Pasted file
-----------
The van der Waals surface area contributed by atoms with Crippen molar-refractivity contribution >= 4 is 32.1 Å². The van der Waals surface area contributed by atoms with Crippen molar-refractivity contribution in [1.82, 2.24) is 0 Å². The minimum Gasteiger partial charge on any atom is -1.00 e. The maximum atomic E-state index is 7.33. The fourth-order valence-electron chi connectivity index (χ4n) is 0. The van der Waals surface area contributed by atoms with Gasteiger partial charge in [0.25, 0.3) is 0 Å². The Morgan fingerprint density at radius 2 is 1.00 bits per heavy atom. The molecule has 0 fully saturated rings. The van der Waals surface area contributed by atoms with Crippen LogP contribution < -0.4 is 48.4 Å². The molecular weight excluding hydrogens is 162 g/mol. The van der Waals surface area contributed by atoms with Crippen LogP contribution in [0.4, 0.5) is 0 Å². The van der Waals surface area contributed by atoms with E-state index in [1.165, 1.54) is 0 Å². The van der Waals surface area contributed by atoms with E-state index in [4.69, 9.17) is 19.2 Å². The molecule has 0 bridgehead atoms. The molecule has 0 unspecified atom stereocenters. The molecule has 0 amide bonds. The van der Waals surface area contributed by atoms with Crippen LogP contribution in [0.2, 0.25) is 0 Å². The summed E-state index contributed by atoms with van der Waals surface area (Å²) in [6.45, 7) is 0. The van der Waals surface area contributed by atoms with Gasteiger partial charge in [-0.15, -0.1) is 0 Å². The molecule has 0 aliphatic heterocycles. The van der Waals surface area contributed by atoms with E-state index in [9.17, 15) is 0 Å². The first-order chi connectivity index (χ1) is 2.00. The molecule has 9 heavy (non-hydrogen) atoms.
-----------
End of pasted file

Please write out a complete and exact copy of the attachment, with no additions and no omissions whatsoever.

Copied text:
The van der Waals surface area contributed by atoms with Crippen molar-refractivity contribution >= 4 is 32.1 Å². The van der Waals surface area contributed by atoms with Crippen molar-refractivity contribution in [1.82, 2.24) is 0 Å². The minimum Gasteiger partial charge on any atom is -1.00 e. The maximum atomic E-state index is 7.33. The fourth-order valence-electron chi connectivity index (χ4n) is 0. The van der Waals surface area contributed by atoms with Gasteiger partial charge in [0.25, 0.3) is 0 Å². The Morgan fingerprint density at radius 2 is 1.00 bits per heavy atom. The molecule has 0 fully saturated rings. The van der Waals surface area contributed by atoms with Crippen LogP contribution < -0.4 is 48.4 Å². The molecular weight excluding hydrogens is 162 g/mol. The van der Waals surface area contributed by atoms with Crippen LogP contribution in [0.4, 0.5) is 0 Å². The van der Waals surface area contributed by atoms with E-state index in [1.165, 1.54) is 0 Å². The van der Waals surface area contributed by atoms with E-state index in [4.69, 9.17) is 19.2 Å². The molecule has 0 bridgehead atoms. The molecule has 0 unspecified atom stereocenters. The molecule has 0 amide bonds. The van der Waals surface area contributed by atoms with Crippen LogP contribution in [0.2, 0.25) is 0 Å². The summed E-state index contributed by atoms with van der Waals surface area (Å²) in [6.45, 7) is 0. The van der Waals surface area contributed by atoms with Gasteiger partial charge in [-0.15, -0.1) is 0 Å². The molecule has 0 aliphatic heterocycles. The van der Waals surface area contributed by atoms with E-state index in [9.17, 15) is 0 Å². The first-order chi connectivity index (χ1) is 2.00. The molecule has 9 heavy (non-hydrogen) atoms.